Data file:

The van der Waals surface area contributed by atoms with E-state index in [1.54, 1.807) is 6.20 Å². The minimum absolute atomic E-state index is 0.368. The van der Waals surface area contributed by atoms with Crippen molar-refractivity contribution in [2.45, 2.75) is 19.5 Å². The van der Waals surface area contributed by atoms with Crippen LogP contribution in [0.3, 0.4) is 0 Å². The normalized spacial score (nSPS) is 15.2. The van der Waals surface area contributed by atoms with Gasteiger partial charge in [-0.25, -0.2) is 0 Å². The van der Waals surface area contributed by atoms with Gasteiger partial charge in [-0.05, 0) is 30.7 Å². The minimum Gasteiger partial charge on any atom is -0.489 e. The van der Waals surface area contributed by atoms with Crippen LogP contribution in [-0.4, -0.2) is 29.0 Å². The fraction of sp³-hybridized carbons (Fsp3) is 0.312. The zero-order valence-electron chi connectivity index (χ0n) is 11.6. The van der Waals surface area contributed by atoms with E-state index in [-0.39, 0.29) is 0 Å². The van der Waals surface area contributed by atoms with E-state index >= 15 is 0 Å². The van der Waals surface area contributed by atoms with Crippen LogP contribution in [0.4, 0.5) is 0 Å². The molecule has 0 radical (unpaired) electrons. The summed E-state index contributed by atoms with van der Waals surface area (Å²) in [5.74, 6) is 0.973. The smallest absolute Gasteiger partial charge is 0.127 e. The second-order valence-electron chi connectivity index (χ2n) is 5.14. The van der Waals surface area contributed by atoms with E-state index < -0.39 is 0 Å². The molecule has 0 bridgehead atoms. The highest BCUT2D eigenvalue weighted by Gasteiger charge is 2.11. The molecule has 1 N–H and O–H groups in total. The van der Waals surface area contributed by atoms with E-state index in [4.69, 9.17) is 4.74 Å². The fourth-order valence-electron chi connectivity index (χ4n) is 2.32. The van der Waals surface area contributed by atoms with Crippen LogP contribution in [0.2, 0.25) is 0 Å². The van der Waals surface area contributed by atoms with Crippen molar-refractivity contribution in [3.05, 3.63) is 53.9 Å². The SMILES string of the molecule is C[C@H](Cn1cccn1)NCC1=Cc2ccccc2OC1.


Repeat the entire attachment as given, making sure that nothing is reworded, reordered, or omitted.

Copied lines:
The van der Waals surface area contributed by atoms with E-state index in [1.54, 1.807) is 6.20 Å². The minimum absolute atomic E-state index is 0.368. The van der Waals surface area contributed by atoms with Crippen molar-refractivity contribution in [2.45, 2.75) is 19.5 Å². The van der Waals surface area contributed by atoms with Crippen LogP contribution in [0.3, 0.4) is 0 Å². The normalized spacial score (nSPS) is 15.2. The van der Waals surface area contributed by atoms with Gasteiger partial charge in [-0.25, -0.2) is 0 Å². The van der Waals surface area contributed by atoms with Gasteiger partial charge in [-0.05, 0) is 30.7 Å². The minimum Gasteiger partial charge on any atom is -0.489 e. The van der Waals surface area contributed by atoms with Crippen LogP contribution in [-0.4, -0.2) is 29.0 Å². The fraction of sp³-hybridized carbons (Fsp3) is 0.312. The zero-order valence-electron chi connectivity index (χ0n) is 11.6. The van der Waals surface area contributed by atoms with E-state index in [-0.39, 0.29) is 0 Å². The van der Waals surface area contributed by atoms with E-state index >= 15 is 0 Å². The van der Waals surface area contributed by atoms with Crippen LogP contribution in [0.4, 0.5) is 0 Å². The molecule has 0 radical (unpaired) electrons. The summed E-state index contributed by atoms with van der Waals surface area (Å²) in [5.74, 6) is 0.973. The smallest absolute Gasteiger partial charge is 0.127 e. The second-order valence-electron chi connectivity index (χ2n) is 5.14. The van der Waals surface area contributed by atoms with E-state index < -0.39 is 0 Å². The molecule has 0 bridgehead atoms. The highest BCUT2D eigenvalue weighted by Gasteiger charge is 2.11. The molecule has 1 N–H and O–H groups in total. The van der Waals surface area contributed by atoms with E-state index in [4.69, 9.17) is 4.74 Å². The fourth-order valence-electron chi connectivity index (χ4n) is 2.32. The van der Waals surface area contributed by atoms with Crippen LogP contribution in [0.2, 0.25) is 0 Å². The van der Waals surface area contributed by atoms with Crippen molar-refractivity contribution in [3.05, 3.63) is 53.9 Å². The SMILES string of the molecule is C[C@H](Cn1cccn1)NCC1=Cc2ccccc2OC1.